Finance & Banking , Governance & Risk Management , Industry Specific

European Central Bank to Hold Cyber Stress Tests for Banks

Financial Regulator Will Gauge Banks' Ability to Withstand Cyberattacks
European Central Bank to Hold Cyber Stress Tests for Banks
The giant blue euro sculpture in Frankfurt's financial district, near European Central Bank's former headquarters (Image: Shutterstock)

The European Central Bank will conduct cyber stress for top banks across the region to determine their resilience against cyberattacks.

See Also: 5 Cybersecurity Essentials for Banks in Uncertain Times

The regulator will invest "significant amount of time and resources" in the process, which is set to be completed by mid-2024. It will check for banks' ability to respond to and recover from cyberattacks, ECB's top official for oversight, Andrea Enria, said in an interview with Lithuanian journalist Naglis Navakas.

The move from the agency comes amid worries about cyberthreats accelerated by Russia's ongoing invasion of Ukraine. The cyber dimension of the invasion appears mainly contained within Ukraine, "but there is a need to strengthen the defenses in this area," Enria said.

Cyberattacks against lenders have gone up in recent months and include incidents that have caused market disruptions. In February, a ransomware attack against London-based ION Cleared Derivatives, a software firm that supports derivatives trading, forced major European banks to process trades manually, causing delays in settling trades.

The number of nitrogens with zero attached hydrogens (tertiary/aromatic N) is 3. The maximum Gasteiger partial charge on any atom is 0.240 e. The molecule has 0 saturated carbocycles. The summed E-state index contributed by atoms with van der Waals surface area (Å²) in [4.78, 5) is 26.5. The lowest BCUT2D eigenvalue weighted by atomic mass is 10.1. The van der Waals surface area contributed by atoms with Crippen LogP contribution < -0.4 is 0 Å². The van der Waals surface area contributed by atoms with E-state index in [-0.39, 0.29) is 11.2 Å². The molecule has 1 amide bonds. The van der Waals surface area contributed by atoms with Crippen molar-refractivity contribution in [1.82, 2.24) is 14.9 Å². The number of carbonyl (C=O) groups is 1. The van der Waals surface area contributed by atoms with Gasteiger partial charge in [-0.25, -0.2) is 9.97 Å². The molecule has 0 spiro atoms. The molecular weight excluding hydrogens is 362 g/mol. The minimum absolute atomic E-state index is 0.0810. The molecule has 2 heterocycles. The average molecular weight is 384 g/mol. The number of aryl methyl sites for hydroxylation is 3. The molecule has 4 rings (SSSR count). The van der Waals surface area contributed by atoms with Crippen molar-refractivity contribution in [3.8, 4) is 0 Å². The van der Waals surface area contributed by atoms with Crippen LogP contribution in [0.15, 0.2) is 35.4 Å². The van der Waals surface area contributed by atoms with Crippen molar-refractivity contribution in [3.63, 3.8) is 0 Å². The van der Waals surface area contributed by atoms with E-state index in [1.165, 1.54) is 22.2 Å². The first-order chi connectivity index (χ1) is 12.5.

Such incidents have prompted other regulators to take active measures to counter various cyberthreats. Following the ION hack, Rostin Behnam, the chairman of US Commodity Futures Trading Commission, said that agency will be working on regulations requiring the derivatives market to exercise more due diligence of third-party service providers.


About the Author

Akshaya Asokan

Akshaya Asokan

Senior Correspondent, ISMG

Asokan is a U.K.-based senior correspondent for Information Security Media Group's global news desk. She previously worked with IDG and other publications, reporting on developments in technology, minority rights and education.




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